It was the trees that settled it for Julie and Kevin Morris as they were choosing between homes in northern Overland Park and the Blue Valley area thirteen years ago.
Shady streets under a canopy of big, beautiful trees.
“We didn’t want to be out in the suburbs,” regardless of how competitive the school districts are, said Julie. Instead the couple chose their Monitor Square neighborhood — just north of 103rd Street between Nall and Roe avenues — “because we liked the feel of it. And a lot of that is the trees.”
Overland Park inside the I-435 loop abounds in two things: mature trees and, according to city staff, streets that are pushing past the ends of their useful lives.
‘A huge draw’
In the Morris’s neighborhood, those two things are about to collide in ways they fear will hurt the ambiance of their neighborhood.
Monitor Square and the nearby Briarford Place neighborhood just off 99th and Roe, are in line for street reconstruction next year. That means crews will remove and replace the existing streets, curbs and sidewalks.
It also means the possible removal of up to 24 trees – oak, sweet gum and maple — half of which have reached full maturity and tower over the neighborhood at heights of 60 to 80 feet, Kevin said.
Making matters worse, five large trees are slated to come down at a neighborhood gathering place.
The intersection of 102nd and Linden Street, a shady area at the top of a hill that has been a spot for chili cook-off’s, parades and impromptu whiffle-ball games, would be exposed to the sun if those trees are lost, Julie said.
So they and others in the area are on a mission to get the city to think more than twice before removing trees.
They’re asking engineers to consider preserving every tree they can by designing sidewalks that swerve around the trees’ trunks. Ideally, they’d like the engineers to use the opportunity to improve the streetscape by planting even more trees than they remove.
To that end, they’ve enlisted others in the neighborhood to contact city councilmembers, city engineers and the forester to raise their concerns.
In preserving the trees, they hope to hold on to one amenity in which north Overland Park has an advantage over the newer subdivisions to the south, Julie said.
“We’re in a split level. Those are not classically beautiful houses,” she said. “You cut all the trees down and you do not have a pretty neighborhood. The trees were a huge draw.”
The city’s plans
Planning for the street reconstruction is still in the early stages. The utility work is slated for this fall and construction for March 2023.
Jason Hussey, project manager for the city, told Monitor Square neighbors this week in a public meeting held virtually that staff will listen to their concerns.
“The goal is to minimize the impact to the residents,” he said. But, “not removing any trees really isn’t achievable.”
Hussey said he will work with neighbors and review their concerns about individual trees. But construction crews will need to have enough room for the treads of their equipment, he said.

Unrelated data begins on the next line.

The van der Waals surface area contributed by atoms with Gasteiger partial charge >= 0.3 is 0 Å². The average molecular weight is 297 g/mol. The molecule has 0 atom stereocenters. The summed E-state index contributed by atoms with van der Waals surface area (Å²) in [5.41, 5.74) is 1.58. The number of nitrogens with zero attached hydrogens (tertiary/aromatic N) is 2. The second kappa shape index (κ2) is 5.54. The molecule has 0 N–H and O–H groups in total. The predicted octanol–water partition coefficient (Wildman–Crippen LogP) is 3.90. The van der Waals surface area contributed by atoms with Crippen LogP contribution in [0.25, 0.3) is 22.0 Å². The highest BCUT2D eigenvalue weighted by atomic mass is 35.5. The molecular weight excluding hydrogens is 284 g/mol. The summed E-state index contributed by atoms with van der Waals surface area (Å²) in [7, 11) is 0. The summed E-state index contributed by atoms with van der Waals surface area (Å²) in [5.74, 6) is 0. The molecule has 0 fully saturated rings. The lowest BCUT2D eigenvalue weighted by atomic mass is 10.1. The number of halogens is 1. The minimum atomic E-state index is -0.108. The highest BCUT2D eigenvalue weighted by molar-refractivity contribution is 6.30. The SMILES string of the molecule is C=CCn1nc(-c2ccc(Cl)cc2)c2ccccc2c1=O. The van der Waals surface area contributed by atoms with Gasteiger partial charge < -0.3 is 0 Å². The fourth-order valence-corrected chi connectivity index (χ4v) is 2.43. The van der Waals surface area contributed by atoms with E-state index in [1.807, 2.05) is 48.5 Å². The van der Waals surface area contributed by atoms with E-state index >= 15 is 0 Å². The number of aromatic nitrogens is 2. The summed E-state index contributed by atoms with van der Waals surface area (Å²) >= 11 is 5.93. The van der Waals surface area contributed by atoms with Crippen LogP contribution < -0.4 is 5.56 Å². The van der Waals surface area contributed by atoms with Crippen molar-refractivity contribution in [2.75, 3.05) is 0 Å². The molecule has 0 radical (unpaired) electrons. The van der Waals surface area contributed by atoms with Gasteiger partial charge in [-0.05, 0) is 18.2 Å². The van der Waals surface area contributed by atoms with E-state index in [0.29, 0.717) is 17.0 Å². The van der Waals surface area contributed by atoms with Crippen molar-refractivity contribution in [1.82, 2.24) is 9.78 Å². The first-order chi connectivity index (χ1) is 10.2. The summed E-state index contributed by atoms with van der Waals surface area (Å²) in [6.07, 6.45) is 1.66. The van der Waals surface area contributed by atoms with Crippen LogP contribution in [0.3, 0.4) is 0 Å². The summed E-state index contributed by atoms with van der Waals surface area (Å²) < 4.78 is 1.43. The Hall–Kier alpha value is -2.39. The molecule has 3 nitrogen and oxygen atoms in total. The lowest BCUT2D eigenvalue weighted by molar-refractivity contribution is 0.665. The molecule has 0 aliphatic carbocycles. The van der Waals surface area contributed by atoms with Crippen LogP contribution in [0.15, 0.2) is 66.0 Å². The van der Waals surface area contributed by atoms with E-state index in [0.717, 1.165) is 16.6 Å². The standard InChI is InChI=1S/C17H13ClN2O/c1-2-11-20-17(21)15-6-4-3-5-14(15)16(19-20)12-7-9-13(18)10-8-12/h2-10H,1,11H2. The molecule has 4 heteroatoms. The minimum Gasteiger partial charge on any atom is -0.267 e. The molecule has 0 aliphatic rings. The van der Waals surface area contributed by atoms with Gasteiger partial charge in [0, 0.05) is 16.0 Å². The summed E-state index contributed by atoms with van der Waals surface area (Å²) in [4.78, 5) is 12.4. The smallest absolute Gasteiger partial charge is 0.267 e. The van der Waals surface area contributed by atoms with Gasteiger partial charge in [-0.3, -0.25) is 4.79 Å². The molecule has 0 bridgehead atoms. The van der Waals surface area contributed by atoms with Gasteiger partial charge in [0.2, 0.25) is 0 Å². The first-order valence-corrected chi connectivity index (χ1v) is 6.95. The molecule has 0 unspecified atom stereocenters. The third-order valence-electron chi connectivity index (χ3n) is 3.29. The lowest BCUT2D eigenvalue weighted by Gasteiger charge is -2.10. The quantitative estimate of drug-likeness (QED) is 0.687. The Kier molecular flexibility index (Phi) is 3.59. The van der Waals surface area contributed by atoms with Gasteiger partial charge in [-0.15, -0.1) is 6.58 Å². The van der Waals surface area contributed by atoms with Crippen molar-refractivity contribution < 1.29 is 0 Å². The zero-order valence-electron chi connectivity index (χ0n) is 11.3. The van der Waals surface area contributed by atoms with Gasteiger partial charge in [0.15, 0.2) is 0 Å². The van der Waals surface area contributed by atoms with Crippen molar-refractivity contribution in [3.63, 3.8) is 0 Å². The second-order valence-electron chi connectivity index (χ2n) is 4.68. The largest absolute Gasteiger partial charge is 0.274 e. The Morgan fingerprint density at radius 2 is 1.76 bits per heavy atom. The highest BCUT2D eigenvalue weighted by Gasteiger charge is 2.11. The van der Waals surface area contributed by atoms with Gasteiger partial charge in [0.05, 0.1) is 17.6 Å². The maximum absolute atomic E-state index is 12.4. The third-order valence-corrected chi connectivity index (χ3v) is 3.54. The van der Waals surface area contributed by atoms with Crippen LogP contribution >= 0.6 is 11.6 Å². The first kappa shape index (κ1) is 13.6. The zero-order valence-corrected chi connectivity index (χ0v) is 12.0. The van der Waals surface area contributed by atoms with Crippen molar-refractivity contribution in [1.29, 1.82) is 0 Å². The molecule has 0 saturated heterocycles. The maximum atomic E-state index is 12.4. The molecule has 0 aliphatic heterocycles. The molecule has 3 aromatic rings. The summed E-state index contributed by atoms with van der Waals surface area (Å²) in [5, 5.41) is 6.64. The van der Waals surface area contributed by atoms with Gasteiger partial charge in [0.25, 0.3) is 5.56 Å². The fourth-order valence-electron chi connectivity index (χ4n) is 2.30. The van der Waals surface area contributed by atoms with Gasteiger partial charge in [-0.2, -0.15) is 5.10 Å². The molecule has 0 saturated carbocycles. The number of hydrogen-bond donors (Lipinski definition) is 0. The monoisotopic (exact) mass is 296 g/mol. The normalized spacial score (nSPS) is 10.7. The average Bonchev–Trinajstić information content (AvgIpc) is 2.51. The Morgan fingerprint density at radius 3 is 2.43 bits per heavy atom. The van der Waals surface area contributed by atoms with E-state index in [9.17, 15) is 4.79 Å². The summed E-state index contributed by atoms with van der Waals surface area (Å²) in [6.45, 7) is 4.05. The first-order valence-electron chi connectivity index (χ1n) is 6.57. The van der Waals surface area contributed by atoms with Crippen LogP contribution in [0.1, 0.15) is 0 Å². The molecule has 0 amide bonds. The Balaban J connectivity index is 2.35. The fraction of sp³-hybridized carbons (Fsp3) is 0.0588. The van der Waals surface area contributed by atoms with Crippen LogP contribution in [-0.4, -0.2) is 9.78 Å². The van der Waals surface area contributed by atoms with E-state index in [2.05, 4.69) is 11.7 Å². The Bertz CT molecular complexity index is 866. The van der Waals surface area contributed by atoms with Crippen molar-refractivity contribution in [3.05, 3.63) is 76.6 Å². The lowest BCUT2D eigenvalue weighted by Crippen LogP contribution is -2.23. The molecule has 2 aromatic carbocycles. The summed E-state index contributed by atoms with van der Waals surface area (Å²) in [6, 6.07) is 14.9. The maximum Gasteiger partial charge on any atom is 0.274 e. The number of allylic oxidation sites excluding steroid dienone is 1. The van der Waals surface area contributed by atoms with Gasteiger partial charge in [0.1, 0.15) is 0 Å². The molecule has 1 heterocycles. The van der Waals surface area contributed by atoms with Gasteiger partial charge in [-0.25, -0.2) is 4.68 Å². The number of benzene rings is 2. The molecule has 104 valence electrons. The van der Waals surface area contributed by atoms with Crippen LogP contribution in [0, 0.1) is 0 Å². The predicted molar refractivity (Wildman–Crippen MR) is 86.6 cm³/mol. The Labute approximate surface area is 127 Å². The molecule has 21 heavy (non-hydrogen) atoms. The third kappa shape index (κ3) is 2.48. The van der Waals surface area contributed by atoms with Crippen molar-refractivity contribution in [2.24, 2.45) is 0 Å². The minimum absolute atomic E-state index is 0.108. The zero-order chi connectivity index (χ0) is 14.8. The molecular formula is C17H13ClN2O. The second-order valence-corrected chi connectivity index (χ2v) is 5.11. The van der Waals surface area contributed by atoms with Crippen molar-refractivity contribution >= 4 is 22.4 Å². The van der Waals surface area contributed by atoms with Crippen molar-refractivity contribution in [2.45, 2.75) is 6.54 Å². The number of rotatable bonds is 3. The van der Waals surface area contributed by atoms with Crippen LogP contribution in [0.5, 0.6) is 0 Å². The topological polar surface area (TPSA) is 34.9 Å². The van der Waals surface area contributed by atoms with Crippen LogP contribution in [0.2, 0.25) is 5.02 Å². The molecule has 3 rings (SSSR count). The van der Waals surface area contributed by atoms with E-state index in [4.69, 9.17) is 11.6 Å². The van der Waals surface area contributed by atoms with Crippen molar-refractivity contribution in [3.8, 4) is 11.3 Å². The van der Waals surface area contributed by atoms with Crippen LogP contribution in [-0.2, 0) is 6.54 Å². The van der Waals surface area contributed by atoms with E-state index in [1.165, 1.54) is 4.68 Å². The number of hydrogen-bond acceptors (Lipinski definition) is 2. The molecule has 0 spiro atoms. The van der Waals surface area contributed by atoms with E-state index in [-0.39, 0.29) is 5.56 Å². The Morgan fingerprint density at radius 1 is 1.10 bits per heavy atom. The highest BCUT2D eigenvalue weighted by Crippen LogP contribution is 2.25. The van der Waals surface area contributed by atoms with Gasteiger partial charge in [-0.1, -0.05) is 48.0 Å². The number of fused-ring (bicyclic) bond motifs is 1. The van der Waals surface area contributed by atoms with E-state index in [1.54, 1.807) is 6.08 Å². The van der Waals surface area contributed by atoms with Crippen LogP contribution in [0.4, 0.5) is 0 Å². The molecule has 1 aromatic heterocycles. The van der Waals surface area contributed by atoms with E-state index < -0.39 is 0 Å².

The removals will affect trees within 10 feet of the street. Hussey said sidewalks will be poured in their existing places, so it won’t be necessary to jog any sidewalks to avoid trees.
The main reason for most of the tree removal is because of grading changes around them, he added. Construction standards have changed over the years so new streets will mean different grades, in some cases.
In general, contractors have been good about keeping away from trees, he said.
Street construction can have a big impact on nearby trees, but a lot depends on the situation of individual plants, said Sarah Crowder, senior program manager for Bridging the Gap’s Heartland Tree Alliance, a nonprofit whose mission, in part, is to educate people about the benefits of urban tree cover.
Tree roots grow mostly near the surface and radiate beyond the canopy, she said. Road construction can damage roots that keep the tree alive and standing up. But whether it kills a tree depends on the variety and size, she said.
The city will plant a replacement for each tree removed. But the new trees will be many times smaller. Deciduous trees will be replaced with new ones whose trunks measure two to two-and-a-half inches on a caliper. Replacement conifers will be five to six feet tall.
Hussey said larger trees don’t do as well as transplants because they have to spend so much energy re-growing roots. Small trees can usually outgrow larger transplants in the same amount of time, he said.
That solution is less than ideal, Julie Morris, the Monitor Square resident, says.
So many replacements all at once will mean they’ll all mature and perhaps die close to the same time, she said.
“We’d like to spread out the impact,” she said. “You can’t really replace a 50-year-old tree.”